Because there were hundreds of songs written about the South by Tin Pan Alley lyricists, there was an equally large number of sheet music designs from which to draw from.  The art of Tin Pan Alley “Dixie songs” were, as you might expect, rich in color and design.  Like a book cover, the sheet music art was intended to convey the story told by the song, so the designer had plenty to draw from.

Some of the covers, however, should come with a warning: “Beware of racist caricatures!”  It should be implicit, really, but for some reason the initial design for this book actually drew from one of those racist covers.  That was when I said “hold up!”  The designer clearly misunderstood the implicit message.

Dreaming of DixieThe revised design got it right, because this was a book about how the South had been romanticized in American popular culture prior to the advent of television.  Here’s Miss Southern Belle strumming her banjo, sitting on some oversized cotton bolls and gazing out on a bucolic southern landscape.  Even the clouds look like cotton.  The art work is adapted from the sheet music for the song “The Whole World Comes From Dixie (When They Play That Dixie Tune).” No problems with seeing my name here.

My latest book, which presumes there’ll be another out in the ether, is Goat Castle: A True Story of Murder, Race, and the Gothic South.  It comes out in October, but I’ve already got a jacket design, because marketing! (Speaking of marketing. . . reviewers, book bloggers, librarians, and other avid readers can now request to see the galleys on NetGalley.)

It’s a true crime story that drew on my skills as a historian, but it is written to be accessible to a broader audience.  Set in Depression-era Natchez, Mississippi, it offers insight into the decline of the Old South and southern families, but also about the Jim Crow South and the racial justice that sent an innocent woman named Emily Burns to one of the most notorious prisons in the region at the time, the Mississippi State Penitentiary, better known as Parchman.

This book is very personal to me and so I really wanted the cover to reflect something of the southern gothic drama that unfolded that year, which resulted in national headlines. I also wanted to recognize Emily Burns, who family members called “Sister,” since she was the other victim in this crime.  She had to be on the cover. It had taken me five years to find a photograph of her and, more to the point, up until now, community memory had virtually erased her from the story.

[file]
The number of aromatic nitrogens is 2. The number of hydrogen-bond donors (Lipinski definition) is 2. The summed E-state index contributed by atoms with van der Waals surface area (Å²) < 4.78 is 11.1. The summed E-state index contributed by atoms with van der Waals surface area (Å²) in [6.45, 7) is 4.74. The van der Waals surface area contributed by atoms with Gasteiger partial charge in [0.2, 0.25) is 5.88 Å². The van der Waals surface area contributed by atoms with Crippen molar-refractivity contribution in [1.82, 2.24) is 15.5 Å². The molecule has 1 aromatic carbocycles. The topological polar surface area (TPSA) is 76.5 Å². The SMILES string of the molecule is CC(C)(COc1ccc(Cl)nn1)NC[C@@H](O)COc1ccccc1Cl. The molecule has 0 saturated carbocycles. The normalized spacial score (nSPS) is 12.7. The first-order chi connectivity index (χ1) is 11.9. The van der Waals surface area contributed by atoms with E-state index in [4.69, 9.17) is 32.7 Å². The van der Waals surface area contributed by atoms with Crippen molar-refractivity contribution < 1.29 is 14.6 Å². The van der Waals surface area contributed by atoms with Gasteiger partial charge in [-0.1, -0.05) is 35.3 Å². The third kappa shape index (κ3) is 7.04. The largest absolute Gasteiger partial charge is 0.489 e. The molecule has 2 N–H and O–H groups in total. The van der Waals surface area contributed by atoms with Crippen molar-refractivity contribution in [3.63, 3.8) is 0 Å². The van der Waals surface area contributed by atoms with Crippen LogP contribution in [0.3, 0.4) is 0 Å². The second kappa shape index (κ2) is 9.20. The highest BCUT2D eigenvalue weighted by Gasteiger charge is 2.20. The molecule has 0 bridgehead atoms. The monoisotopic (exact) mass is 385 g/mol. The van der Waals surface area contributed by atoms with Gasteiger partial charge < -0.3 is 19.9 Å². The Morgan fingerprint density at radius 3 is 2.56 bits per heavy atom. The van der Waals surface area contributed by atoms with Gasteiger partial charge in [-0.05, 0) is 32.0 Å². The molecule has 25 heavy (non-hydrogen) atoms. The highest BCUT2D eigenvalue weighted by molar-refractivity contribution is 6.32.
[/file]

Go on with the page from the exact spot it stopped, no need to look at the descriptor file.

First take on the design? No Emily.  “It didn’t work. It was confusing. Looks like she was the one murdered,” I was told.  “We can put her on the back cover.”  No, no, no.  This perpetuates her place in the story as being in the background.  No.  I also worried about the font of the title, so I pushed back.  Next take: New font, Emily, and two of the other principals in the case.  Much better.  Then I gave consideration to the original font design, because I was wrong. It was right on the money, because the font had been adapted from a ticket to Goat Castle (also known as “Glenwood”)  in the 1930s. You’ll have to buy the book to learn why there were tickets to Goat Castle.

Goat Castle

The final take on the design pushed all of the buttons–southern gothic, image of Goat Castle, the two white principals Dick Dana and Octavia Dockery, but Emily “Sister” Burns was there, too.  There was also the font that drew from the ticket.  Success!

Goat Castle

I’m not suggesting that an author be involved in design.  In my case, I’m a historian and so just as I wouldn’t want a designer to correct me about history, it works the same in reverse. At the same time, the book represents you and your work, so when the situation merits your involvement, I believe that you can and should have a honest conversation with your press.  Be willing to compromise, however, because your press is responsible for marketing your book.

Feel free to share your own experiences in the comment section below.

Exploring the Land

Exploring the Land

Whenever I begin new writing projects, I do so not by heading directly to the archives, but by going to the place where events happened.  There’s usually something about the geography, the architecture, street patterns, and even the climate that helps me better understand the places I write about.

Burwell School, Hillsborough, NC
Burwell School, Hillsborough, NC

I’ve been doing this ever since I wrote my first serious undergraduate history paper.  The place was Hillsborough, North Carolina, and I wrote about a female seminary called the Burwell School that operated there beginning in the 1830s.  I went to Hillsborough, once the colonial capitol, to familiarize myself with the place. Fortunately, the building that housed the seminary was there, too, so I spent time in and around what had also been a large home.  In fact, very often such schools operated out of peoples’ homes–a fact I learned by going there.

Dunleithtourguide
Sarah and I had a very entertaining tour guide at Dunleith

More recently, I’ve spent time in Natchez, Mississippi, where it all began with an exploratory trip with a fellow historian from Mercer University, Sarah Gardner. We flew into New Orleans, rented a car, and made the 3 hour drive to the little town on the bluffs. Had I done a better job of looking at a map, the closer airport for reaching Natchez is in Baton Rouge, less than an hour and a half drive away.

It was a great beginning to a new book project.  Seeing the town, walking its streets, touring some of its mansions, and going to the edge of the bluff on which the town overlooks the Mississippi River helped me gain a better perspective of the town’s historical importance in the antebellum era.  Over the course of several visits there, I continued to learn more about the town through its streets and geography.  So well, in fact, that I have even given people directions when I’ve been there on a research trip.

Mississippi River from the Natchez bluffs
Looking at the Mississippi River from the Natchez bluffs

It’s not always easy to get to the place one studies, especially for students.  Still, I think it’s a worthy goal to encourage them to go if they can, and find ways to assist them when they can’t, by encouraging them to study maps or even go on Google Earth to “see” the landscape for themselves.

Cypress bog in front of Melrose
Cypress bog in front of Melrose, a suburban estate in Natchez

Exploring the land–both the natural and built environments–is a wonderful way to get to know the places we write about.  It also adds to our historical perspective.

Cheers,

KLC